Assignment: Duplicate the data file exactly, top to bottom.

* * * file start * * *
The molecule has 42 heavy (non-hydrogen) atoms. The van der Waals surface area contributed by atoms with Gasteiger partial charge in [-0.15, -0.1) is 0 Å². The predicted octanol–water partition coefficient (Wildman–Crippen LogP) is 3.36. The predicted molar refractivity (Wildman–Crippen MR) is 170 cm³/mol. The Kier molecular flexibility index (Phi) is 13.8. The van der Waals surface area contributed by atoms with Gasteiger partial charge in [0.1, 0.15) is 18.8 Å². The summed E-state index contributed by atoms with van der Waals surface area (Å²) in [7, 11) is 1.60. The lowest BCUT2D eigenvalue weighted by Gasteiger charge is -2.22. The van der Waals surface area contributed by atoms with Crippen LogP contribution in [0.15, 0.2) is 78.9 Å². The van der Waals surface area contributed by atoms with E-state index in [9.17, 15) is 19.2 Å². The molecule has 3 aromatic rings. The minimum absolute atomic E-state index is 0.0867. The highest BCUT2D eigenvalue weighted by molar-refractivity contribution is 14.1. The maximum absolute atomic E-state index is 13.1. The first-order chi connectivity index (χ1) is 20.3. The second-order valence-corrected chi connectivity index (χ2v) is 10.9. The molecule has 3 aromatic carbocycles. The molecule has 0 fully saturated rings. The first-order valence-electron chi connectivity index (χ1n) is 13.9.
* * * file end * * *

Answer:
The molecule has 42 heavy (non-hydrogen) atoms. The van der Waals surface area contributed by atoms with Gasteiger partial charge in [-0.15, -0.1) is 0 Å². The predicted octanol–water partition coefficient (Wildman–Crippen LogP) is 3.36. The predicted molar refractivity (Wildman–Crippen MR) is 170 cm³/mol. The Kier molecular flexibility index (Phi) is 13.8. The van der Waals surface area contributed by atoms with Gasteiger partial charge in [0.1, 0.15) is 18.8 Å². The summed E-state index contributed by atoms with van der Waals surface area (Å²) in [7, 11) is 1.60. The lowest BCUT2D eigenvalue weighted by Gasteiger charge is -2.22. The van der Waals surface area contributed by atoms with Crippen LogP contribution in [0.15, 0.2) is 78.9 Å². The van der Waals surface area contributed by atoms with E-state index in [9.17, 15) is 19.2 Å². The molecule has 3 aromatic rings. The minimum absolute atomic E-state index is 0.0867. The highest BCUT2D eigenvalue weighted by molar-refractivity contribution is 14.1. The maximum absolute atomic E-state index is 13.1. The first-order chi connectivity index (χ1) is 20.3. The second-order valence-corrected chi connectivity index (χ2v) is 10.9. The molecule has 3 aromatic carbocycles. The molecule has 0 fully saturated rings. The first-order valence-electron chi connectivity index (χ1n) is 13.9.